Corderian summer night; imagine it, if you will.
the blackness of the sky, peppered with glowing stars. the moon, a shimmering half smile without dark clouds to hide its face. the weeping willows waving and sighing romantically in the soft cool breeze that crawls and swims on it's belly like a fat watersnake among them. the beeches and pines made less noise, laden with the hunched figures of day birds clinging to the branches. a couple of humble crickets made it their personal affair to break the whispering stillness with their warm ups. a Corderian summer night in an old overgrown field. nothing could be more perfect. well, things could be a little bit more satisfactory. they were late, and I was tired. the corners of my eyes sagged and the lids felt unreasonably heavy. I yawned and smacked my lips. the closest cricket stopped whistling as if offended that I had broken his concentration. sorry there pal, I thought blearily. if only they'd get here. I can't work when I'm this sleepy, as they know full well. I tried to keep my self entertained a little longer. I counted the stars three times. I tore up a strip of grass repeatedly, over and over again, until it was nothing but pulp. I sighed. I did sit ups. I opened my eyes as far as they could go. I yawned. this country Corderia is a fine and beautiful one, if not a bit predictable. there were probably thousands of empty, unused fields exactly like this one spread generously throughout it. maybe they got lost. maybe they went to the wrong field. to think that they might have gotten lost made me feel a bit better about the whole thing, and if they also wound up in a field a hundred miles from here--well, let's just say I'm not fond of my employers. but they keep me employed right enough, and that's all I care about. a sudden fit of surprised squawking burst the silence like a balloon, followed by the sound of desperate wings as a stream of dark shapes exploded from the nearby trees. crickets stopped making noise altogether. my hopes deflated with a sad little phut. they were here. I stood and streched. alright. a job had to be done. let's make some magic. I waited impatiently for the familiar rustling and heavy foot falls. the harsh cough that signaled the already too apparent presence of my employer. all came as described above. but what I didn't describe and what I didn't expect was the feeling of your head being assaulted by a shovel, the brief sharp pain, and the complete blackness.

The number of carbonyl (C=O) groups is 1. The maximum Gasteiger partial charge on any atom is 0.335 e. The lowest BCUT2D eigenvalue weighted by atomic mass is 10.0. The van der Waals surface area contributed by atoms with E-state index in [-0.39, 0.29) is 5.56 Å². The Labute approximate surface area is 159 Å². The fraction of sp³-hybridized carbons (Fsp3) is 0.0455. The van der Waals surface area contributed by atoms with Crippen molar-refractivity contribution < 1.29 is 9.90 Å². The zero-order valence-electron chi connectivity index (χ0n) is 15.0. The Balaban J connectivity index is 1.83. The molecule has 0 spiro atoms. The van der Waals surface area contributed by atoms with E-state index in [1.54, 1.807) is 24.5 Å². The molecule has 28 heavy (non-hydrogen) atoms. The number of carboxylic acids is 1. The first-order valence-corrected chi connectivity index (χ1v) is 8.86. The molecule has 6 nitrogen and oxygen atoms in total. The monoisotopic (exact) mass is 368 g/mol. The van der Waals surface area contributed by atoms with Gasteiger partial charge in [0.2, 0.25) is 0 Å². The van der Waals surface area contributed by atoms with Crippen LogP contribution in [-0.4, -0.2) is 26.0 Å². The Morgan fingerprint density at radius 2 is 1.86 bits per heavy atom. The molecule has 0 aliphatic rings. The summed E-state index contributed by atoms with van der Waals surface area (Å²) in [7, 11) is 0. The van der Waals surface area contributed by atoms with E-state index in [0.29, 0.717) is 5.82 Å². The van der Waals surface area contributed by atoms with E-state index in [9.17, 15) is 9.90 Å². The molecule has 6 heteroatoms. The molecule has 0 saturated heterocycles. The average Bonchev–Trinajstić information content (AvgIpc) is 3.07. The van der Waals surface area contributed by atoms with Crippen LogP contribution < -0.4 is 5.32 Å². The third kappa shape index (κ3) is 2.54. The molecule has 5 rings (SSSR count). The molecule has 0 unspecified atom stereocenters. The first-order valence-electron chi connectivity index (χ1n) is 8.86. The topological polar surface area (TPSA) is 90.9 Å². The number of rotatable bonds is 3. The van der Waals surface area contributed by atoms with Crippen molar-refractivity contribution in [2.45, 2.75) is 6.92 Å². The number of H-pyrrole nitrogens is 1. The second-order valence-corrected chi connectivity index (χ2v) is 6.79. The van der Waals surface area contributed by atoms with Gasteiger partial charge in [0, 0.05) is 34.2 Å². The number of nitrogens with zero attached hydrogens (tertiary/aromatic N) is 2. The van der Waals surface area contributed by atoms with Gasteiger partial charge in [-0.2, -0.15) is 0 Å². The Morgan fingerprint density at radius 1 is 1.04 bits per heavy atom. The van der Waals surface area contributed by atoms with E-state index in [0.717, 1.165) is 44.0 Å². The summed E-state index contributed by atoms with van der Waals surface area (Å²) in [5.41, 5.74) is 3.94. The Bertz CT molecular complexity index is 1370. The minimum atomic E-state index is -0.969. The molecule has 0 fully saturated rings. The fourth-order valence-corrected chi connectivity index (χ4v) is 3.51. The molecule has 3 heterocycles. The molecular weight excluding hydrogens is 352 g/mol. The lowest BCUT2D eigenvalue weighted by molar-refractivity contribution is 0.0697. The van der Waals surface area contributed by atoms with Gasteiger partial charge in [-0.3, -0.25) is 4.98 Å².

this was not good.
especially for me.